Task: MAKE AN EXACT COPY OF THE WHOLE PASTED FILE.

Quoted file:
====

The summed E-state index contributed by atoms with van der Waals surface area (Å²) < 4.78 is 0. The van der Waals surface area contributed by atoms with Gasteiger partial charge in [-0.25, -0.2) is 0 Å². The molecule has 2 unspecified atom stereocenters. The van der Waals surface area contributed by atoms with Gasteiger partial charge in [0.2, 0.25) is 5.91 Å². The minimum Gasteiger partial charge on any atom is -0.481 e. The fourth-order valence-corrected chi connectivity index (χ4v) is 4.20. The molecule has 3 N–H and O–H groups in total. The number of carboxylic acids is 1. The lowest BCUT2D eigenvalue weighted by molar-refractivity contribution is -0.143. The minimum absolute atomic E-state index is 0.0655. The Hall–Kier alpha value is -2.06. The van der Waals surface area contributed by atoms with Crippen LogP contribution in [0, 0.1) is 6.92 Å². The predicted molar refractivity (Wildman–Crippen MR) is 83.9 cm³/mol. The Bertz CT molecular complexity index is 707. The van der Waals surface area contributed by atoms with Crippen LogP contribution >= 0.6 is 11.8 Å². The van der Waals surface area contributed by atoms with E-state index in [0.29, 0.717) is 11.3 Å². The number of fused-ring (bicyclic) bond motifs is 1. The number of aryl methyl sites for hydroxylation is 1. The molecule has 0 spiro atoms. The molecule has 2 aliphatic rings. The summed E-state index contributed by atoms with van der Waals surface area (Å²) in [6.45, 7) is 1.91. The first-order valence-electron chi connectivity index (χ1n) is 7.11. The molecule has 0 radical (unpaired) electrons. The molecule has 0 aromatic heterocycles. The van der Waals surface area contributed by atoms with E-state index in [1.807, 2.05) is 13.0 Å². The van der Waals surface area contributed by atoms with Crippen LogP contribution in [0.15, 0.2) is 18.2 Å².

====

The summed E-state index contributed by atoms with van der Waals surface area (Å²) < 4.78 is 0. The van der Waals surface area contributed by atoms with Gasteiger partial charge in [-0.25, -0.2) is 0 Å². The molecule has 2 unspecified atom stereocenters. The van der Waals surface area contributed by atoms with Gasteiger partial charge in [0.2, 0.25) is 5.91 Å². The minimum Gasteiger partial charge on any atom is -0.481 e. The fourth-order valence-corrected chi connectivity index (χ4v) is 4.20. The molecule has 3 N–H and O–H groups in total. The number of carboxylic acids is 1. The lowest BCUT2D eigenvalue weighted by molar-refractivity contribution is -0.143. The minimum absolute atomic E-state index is 0.0655. The Hall–Kier alpha value is -2.06. The van der Waals surface area contributed by atoms with Crippen LogP contribution in [0, 0.1) is 6.92 Å². The predicted molar refractivity (Wildman–Crippen MR) is 83.9 cm³/mol. The Bertz CT molecular complexity index is 707. The van der Waals surface area contributed by atoms with Crippen LogP contribution >= 0.6 is 11.8 Å². The van der Waals surface area contributed by atoms with E-state index in [0.29, 0.717) is 11.3 Å². The number of fused-ring (bicyclic) bond motifs is 1. The number of aryl methyl sites for hydroxylation is 1. The molecule has 0 spiro atoms. The molecule has 2 aliphatic rings. The summed E-state index contributed by atoms with van der Waals surface area (Å²) in [6.45, 7) is 1.91. The first-order valence-electron chi connectivity index (χ1n) is 7.11. The molecule has 0 radical (unpaired) electrons. The molecule has 0 aromatic heterocycles. The van der Waals surface area contributed by atoms with E-state index in [1.807, 2.05) is 13.0 Å². The van der Waals surface area contributed by atoms with Crippen LogP contribution in [0.15, 0.2) is 18.2 Å².